Diangello Bible Revision

  • Location: Asia
  • Target Completion Date: TBD

The Diangello (dee-an-gel'-ow) people group (a pseudonym) numbers approximately 6,000, with about 3,900 professing Christianity and worshipping in 30 Baptist churches currently. Although the Diangello generally experience a 50% literacy rate, the combined efforts of missionary day schools in the villages and night school adult education programs in the churches have resulted in a significantly higher 60-90% literacy rate among the Diangello believers.

The history of Christianity among the Diangello began with an evangelism ministry by the neighboring Metatrepo (another pseudonym) believers in 1919. Unfortunately, the few Diangello converts who heard the gospel and accepted Christ began to experience persecution that eventually led to excommunication from their villages. After some time, the villages accepted the Christians back into their communities without requiring them to renounce their faith.

As the body of believers grew among the Diangello people, so did their desire for God’s Word, but they only possessed portions of the Bible. In 1985, they contacted Bibles International for assistance in translating the New Testament into their language. The main translator assigned to the task, "Sunga," said about the translation process, "When I translated the Bible into Diangello, I also receive[d] blessings from reading. When we come [to check] our work, I learn many things. Our consultants explain those verses, and that really enriches my knowledge of the Bible. It helps me in my ministry. It is almost like attending Bible School."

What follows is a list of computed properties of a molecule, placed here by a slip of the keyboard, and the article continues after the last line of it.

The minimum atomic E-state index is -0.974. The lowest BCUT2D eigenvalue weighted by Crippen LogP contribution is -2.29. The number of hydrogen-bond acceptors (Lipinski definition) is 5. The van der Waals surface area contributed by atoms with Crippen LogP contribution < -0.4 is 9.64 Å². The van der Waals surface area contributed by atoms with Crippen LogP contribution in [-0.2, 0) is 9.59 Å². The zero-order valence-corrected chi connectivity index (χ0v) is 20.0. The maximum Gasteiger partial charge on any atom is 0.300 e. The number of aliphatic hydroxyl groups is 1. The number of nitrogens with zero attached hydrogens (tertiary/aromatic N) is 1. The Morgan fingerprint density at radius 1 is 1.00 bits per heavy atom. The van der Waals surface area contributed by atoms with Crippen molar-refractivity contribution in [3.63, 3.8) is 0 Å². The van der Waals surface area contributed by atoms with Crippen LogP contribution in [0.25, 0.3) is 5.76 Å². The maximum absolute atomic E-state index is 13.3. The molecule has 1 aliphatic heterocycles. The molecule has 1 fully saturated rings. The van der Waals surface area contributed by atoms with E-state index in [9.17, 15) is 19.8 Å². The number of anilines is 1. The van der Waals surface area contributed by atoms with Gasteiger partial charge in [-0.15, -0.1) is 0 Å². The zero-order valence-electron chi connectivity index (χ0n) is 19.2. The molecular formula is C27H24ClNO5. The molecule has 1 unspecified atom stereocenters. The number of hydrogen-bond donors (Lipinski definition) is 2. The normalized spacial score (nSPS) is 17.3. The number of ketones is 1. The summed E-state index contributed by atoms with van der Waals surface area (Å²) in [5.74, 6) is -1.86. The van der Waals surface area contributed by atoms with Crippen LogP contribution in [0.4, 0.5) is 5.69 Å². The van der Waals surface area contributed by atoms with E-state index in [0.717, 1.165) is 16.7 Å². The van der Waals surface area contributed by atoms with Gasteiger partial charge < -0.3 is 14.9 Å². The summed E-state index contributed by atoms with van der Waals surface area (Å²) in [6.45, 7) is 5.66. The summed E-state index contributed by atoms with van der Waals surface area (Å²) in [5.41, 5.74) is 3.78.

After the completion and printing of the New Testament translation in 1995, the dedication service began on the evening of May 14 and continued through the entire next day. In an expression of joy and gratitude, the people participated in a non-stop public reading of the New Testament that took over 36 hours to complete.

Translation work on the Diangello Old Testament began immediately, with Sunga continuing as the lead translator. However, after assuming a church position that required more of his time, Sunga passed his lead translator role to "Hruaisanga" during the translation process. The translation team completed the Old Testament in 2014, and the dedication ceremony concluded with another public reading, this time of the entire Bible, that took almost a full week to finish and demonstrated the Diangello believers' abundant enthusiasm for their newfound ability to read and understand the Word of God in their language.